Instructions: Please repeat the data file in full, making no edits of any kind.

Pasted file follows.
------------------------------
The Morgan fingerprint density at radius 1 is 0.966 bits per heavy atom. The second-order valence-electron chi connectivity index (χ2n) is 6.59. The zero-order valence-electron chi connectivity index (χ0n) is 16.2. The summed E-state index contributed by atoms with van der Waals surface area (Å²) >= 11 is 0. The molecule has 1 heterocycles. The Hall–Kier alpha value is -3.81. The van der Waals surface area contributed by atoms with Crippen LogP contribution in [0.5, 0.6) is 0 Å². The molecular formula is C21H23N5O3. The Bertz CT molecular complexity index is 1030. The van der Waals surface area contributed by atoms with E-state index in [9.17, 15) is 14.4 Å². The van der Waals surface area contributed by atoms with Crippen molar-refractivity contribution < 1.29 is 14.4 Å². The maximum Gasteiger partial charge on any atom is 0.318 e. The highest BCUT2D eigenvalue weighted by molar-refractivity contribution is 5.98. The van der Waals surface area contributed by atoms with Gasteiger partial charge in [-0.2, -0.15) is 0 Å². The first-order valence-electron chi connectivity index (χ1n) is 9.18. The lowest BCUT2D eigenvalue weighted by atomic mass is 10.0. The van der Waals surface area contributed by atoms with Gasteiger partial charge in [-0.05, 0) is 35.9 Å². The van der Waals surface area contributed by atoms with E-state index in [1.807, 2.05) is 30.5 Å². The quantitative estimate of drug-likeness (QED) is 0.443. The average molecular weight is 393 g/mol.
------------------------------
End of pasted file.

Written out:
The Morgan fingerprint density at radius 1 is 0.966 bits per heavy atom. The second-order valence-electron chi connectivity index (χ2n) is 6.59. The zero-order valence-electron chi connectivity index (χ0n) is 16.2. The summed E-state index contributed by atoms with van der Waals surface area (Å²) >= 11 is 0. The molecule has 1 heterocycles. The Hall–Kier alpha value is -3.81. The van der Waals surface area contributed by atoms with Crippen LogP contribution in [0.5, 0.6) is 0 Å². The molecular formula is C21H23N5O3. The Bertz CT molecular complexity index is 1030. The van der Waals surface area contributed by atoms with E-state index in [9.17, 15) is 14.4 Å². The van der Waals surface area contributed by atoms with Crippen molar-refractivity contribution < 1.29 is 14.4 Å². The maximum Gasteiger partial charge on any atom is 0.318 e. The highest BCUT2D eigenvalue weighted by molar-refractivity contribution is 5.98. The van der Waals surface area contributed by atoms with Gasteiger partial charge in [-0.2, -0.15) is 0 Å². The first-order valence-electron chi connectivity index (χ1n) is 9.18. The lowest BCUT2D eigenvalue weighted by atomic mass is 10.0. The van der Waals surface area contributed by atoms with Gasteiger partial charge in [-0.05, 0) is 35.9 Å². The van der Waals surface area contributed by atoms with E-state index in [1.807, 2.05) is 30.5 Å². The quantitative estimate of drug-likeness (QED) is 0.443. The average molecular weight is 393 g/mol.